ABRAMS:  ... thanks very much for coming back on the program. 

Appreciate it.

VAN WAGNER:  Thanks for having me, Dan. 

ABRAMS:  Coming up—African American men have been targeted by police in Charlottesville, Virginia, asked to give up some DNA in an attempt to find a serial rapist.  Police say they would do the same thing to white men if the suspect was white.  But some residents are up in arms.  We‘ll talk to both sides. 

Federal prosecutors say a 34-year-old Saudi graduate student provided material support, expert advice to Islamic militants by setting up recruiting Web sites.  It is the first case prosecuted under this portion of the Patriot Act.  It sure seems to make sense, so why are some saying the case should be thrown out?


ABRAMS:  Police in Charlottesville, Virginia are doing everything they can to catch a serial rapist linked to at least six attacks in the area since 1997.  The suspect, believed to be a black male and so Charlottesville police have been conducting DNA testing—that‘s the sketch—of hundreds of black men to try to find a match.  Police say they‘re only testing men with a record of sex crimes or burglaries or other people identified by tips from the public or 911 calls, but some say even that amounts to nothing more than racial profiling. 

They claim innocent men are being harassed by the police because of their race.  Joining me now, the chief of police for Charlottesville, Virginia, Timothy Longo, who is leading the police investigation for the rapist and Rick Turner, dean of African American Affairs at the University of Virginia, who has said that this sort of action borders on harassment and a violation of civil rights.  Thank you both for coming on the program.  Appreciate it.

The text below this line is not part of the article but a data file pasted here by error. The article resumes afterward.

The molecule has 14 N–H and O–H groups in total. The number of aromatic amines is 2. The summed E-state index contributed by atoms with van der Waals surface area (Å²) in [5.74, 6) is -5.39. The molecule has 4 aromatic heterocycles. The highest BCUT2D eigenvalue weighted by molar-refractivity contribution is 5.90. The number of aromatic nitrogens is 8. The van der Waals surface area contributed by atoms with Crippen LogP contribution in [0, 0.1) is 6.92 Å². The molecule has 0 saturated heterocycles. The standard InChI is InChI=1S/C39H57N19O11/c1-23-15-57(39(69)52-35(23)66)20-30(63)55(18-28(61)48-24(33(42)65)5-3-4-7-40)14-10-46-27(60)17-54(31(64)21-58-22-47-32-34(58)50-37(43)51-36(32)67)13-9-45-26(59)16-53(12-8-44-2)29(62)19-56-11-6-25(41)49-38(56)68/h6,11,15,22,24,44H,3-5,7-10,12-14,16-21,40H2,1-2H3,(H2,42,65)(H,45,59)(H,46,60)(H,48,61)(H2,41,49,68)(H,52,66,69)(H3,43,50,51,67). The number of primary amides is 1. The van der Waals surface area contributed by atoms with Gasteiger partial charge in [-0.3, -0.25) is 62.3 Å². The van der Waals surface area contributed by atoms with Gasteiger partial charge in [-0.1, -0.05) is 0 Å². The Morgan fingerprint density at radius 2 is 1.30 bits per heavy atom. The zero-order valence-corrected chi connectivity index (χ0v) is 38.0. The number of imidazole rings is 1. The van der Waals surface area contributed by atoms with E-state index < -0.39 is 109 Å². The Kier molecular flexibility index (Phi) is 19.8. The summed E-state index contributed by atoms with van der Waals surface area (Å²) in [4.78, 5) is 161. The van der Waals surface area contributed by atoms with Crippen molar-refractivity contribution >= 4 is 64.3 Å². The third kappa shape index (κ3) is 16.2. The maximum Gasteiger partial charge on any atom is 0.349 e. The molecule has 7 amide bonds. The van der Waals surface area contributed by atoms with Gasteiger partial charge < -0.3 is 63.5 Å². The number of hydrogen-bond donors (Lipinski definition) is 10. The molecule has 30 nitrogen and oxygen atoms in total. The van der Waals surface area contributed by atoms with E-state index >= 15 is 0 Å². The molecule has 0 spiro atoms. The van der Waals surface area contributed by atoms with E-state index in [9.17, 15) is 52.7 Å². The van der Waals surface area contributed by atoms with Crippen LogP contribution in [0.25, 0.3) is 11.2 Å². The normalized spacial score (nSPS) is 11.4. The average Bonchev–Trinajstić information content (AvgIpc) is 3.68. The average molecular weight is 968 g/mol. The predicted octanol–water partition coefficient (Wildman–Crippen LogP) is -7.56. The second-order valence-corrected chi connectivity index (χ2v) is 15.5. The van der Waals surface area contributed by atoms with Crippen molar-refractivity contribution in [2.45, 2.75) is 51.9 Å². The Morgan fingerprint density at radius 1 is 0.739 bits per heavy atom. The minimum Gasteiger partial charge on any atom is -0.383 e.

All right, Chief, let me start with you. 


ABRAMS:  What is the defense of what you‘re doing? 

CHIEF TIMOTHY LONGO, CHARLOTTESVILLE POLICE DEPT.:  I think what we‘re trying to accomplish here is to identify the suspect who is responsible for these crimes, using every legitimate, you know law enforcement practice that we have.  Interestingly enough in this case, we‘re looking for a black male subject and what we‘re looking for is not just a black male subject, but a black male subject that has come to our attention through one of many ways, whether it be a call to the police through the 911 system, a call to our Crime Stoppers telephone number or a call directly into the police or perhaps information that we extract from our records management system of individuals that have been involved in crimes such as sex crimes, peeping tom, trespass, criminal burglary and then using the acquisition of a buccal swab to compare DNA from those persons to the DNA that we‘ve recovered from at least...

ABRAMS:  Are you using the sketch at all?  For example, if someone is very overweight and is also a black male with a criminal history as saying, you know what?  This guy doesn‘t look anything like the sketch and, as a result, we‘re not going to even pursue him. 

LONGO:  You know the sketch is a very large part in encouraging people to call and to report a certain individual.  In fact, of the 290-some persons that could have been the subject of a buccal swab acquisition, we‘ve actually gotten about 187 buccal swabs.  A large percentage of them were people who just called and said you know what?  This guy, Tim Longo, he looks like this composite.  You need to investigate.  The police officers will then, in this case investigators, not only use the composite, but hopefully other factors to determine whether this person is a viable candidate to be approached and to give a voluntary buccal swab sample. 

ABRAMS:  So Dean Turner, what is the problem? 

M. RICK TURNER, DEAN OF AFRICAN AMERICAN AFFAIRS, UVA:  Well, the problem is many of the young men, particularly African American students, don‘t fit the description.  Many men have claimed that they have been stopped because of various reasons, but not because—primarily they have been stopped because they were black and they don‘t fit the description.  Many of the folks think that it‘s been bordering on harassment.  It‘s been a disruption to our community.  And as I‘ve said on many occasions, that it might be legal, but it‘s not right.  It‘s been a major distraction to African American students—African American male students living in fear because of the fact that they might be stopped at any particular time.